The museum’s name comes from the rolled roof, an intriguing stylistic choice.
“The Twist is a hybrid spanning several traditional categories: It’s a museum, it’s a bridge, it’s an inhabitable sculpture,” says Bjarke Ingels, Founding Partner & Creative Director, BIG.
Visitors to Kistefos can cross the Twist to complete their circuit of the park, while also admiring the bridge as an attraction in its own right.
The museum is made up of three distinct galleries with sweeping views over the river and sculpture park.
The double-curve of the museum’s exterior is created via straight aluminum panels arranged, as BIG describes it, “like a stack of books” — each panel is shifted ever so slightly forward.
This oxymoron is at the heart of the Twist’s aesthetic appeal: straight panels creating a curved effect.
Photographs of the building have an eerie, otherworldly feel — this manmade bridge-museum-hybrid seemingly rising inconspicuously out of its natural surroundings.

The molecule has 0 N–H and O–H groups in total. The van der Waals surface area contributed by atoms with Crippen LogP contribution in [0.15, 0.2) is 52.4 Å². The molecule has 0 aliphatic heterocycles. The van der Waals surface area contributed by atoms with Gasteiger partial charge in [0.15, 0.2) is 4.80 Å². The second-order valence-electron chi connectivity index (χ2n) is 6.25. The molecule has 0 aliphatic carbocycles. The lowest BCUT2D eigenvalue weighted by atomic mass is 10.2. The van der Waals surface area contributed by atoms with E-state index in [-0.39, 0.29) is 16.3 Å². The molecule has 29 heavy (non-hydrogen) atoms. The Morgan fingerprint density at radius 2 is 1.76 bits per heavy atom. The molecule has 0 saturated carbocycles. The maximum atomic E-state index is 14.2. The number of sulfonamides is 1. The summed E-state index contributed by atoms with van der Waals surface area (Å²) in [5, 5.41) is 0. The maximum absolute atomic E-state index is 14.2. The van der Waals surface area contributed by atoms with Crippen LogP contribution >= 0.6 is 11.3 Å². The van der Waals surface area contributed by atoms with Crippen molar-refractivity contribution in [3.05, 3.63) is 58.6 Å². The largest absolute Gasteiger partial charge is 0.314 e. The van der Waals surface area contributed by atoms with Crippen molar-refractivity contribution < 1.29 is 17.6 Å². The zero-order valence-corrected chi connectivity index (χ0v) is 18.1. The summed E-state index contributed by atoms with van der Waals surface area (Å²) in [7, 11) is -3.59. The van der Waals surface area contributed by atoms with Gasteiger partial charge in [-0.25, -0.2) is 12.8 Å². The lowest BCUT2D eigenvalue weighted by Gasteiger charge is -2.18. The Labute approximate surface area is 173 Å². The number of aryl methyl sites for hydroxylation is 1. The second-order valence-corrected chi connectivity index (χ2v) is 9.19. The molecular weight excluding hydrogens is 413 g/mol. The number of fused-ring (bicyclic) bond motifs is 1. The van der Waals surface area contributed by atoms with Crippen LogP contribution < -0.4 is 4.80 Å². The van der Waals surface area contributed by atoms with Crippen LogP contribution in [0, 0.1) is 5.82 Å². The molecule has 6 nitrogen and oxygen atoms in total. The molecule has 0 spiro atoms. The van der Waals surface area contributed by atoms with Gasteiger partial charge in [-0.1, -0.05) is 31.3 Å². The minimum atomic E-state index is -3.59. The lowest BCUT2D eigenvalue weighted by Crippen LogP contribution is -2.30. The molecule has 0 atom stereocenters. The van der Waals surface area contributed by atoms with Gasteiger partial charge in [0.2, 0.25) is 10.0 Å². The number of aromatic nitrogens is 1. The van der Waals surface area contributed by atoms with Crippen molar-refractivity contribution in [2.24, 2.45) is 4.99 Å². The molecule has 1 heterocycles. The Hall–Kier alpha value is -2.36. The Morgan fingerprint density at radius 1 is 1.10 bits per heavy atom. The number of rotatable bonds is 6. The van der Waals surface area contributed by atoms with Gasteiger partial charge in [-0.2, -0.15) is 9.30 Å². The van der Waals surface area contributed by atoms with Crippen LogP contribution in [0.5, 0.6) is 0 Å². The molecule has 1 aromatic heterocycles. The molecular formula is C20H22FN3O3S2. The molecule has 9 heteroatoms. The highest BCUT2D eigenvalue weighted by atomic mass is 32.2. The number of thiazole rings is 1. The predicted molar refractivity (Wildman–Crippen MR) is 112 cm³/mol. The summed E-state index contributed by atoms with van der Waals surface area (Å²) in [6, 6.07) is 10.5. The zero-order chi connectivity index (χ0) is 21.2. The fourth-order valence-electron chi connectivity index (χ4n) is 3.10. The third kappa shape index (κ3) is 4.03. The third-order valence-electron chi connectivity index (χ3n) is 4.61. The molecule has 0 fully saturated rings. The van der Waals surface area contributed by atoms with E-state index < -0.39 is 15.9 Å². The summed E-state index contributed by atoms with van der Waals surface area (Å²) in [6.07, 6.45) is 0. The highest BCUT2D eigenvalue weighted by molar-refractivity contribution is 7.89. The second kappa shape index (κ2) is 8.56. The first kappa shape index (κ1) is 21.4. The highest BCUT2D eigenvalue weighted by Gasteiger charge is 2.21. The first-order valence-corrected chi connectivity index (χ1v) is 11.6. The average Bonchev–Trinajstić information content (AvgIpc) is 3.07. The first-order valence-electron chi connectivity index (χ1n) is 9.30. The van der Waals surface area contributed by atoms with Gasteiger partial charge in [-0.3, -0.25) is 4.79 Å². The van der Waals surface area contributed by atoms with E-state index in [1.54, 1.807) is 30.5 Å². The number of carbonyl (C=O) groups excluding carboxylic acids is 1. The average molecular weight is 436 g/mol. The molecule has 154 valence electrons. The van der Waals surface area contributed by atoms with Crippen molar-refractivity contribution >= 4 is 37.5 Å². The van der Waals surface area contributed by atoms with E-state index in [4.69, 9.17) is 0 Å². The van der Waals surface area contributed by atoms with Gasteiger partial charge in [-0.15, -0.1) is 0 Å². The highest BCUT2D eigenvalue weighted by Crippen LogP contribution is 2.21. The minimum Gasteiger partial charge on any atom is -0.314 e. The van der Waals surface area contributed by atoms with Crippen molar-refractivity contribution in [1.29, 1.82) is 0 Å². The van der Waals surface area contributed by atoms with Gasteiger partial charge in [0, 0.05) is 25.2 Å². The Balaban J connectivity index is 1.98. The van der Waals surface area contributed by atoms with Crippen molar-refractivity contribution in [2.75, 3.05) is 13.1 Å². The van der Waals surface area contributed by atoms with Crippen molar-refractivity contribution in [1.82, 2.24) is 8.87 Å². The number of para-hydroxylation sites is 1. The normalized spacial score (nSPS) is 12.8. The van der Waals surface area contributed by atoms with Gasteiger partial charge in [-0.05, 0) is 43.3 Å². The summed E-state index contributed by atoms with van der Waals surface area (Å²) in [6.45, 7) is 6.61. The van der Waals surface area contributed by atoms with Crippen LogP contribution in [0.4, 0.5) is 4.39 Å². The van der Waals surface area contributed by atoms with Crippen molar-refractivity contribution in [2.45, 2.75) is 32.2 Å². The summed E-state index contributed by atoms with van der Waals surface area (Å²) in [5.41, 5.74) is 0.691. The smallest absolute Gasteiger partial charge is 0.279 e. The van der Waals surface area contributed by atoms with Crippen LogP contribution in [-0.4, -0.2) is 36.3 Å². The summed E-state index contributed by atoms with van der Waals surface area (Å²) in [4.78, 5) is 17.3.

Inside, the vibe is just as notable, a space-age aesthetic heeding inspiration from the natural landscape.
“The Twist has been an extremely complex building to construct, yet the result is simple and striking,” says David Zahle, Parner at BIG. “From an array of straight elements, the museum was constructed in an industrial manner as both a piece of infrastructure and as a building reflecting its natural surroundings.
Kistefos Sculpture Park is located at the site of a former wood pulp mill. It’s been a staple of the Norwegian cultural scene for the past two decades, spotlighting work by prolific Japanese artist Yayoi Kusama and Icelandic environmentalist Olafur Eliasson, to name just two.
Officially opened as of September 2019, the Twist is a compelling new edition to this Scandinavian art hub.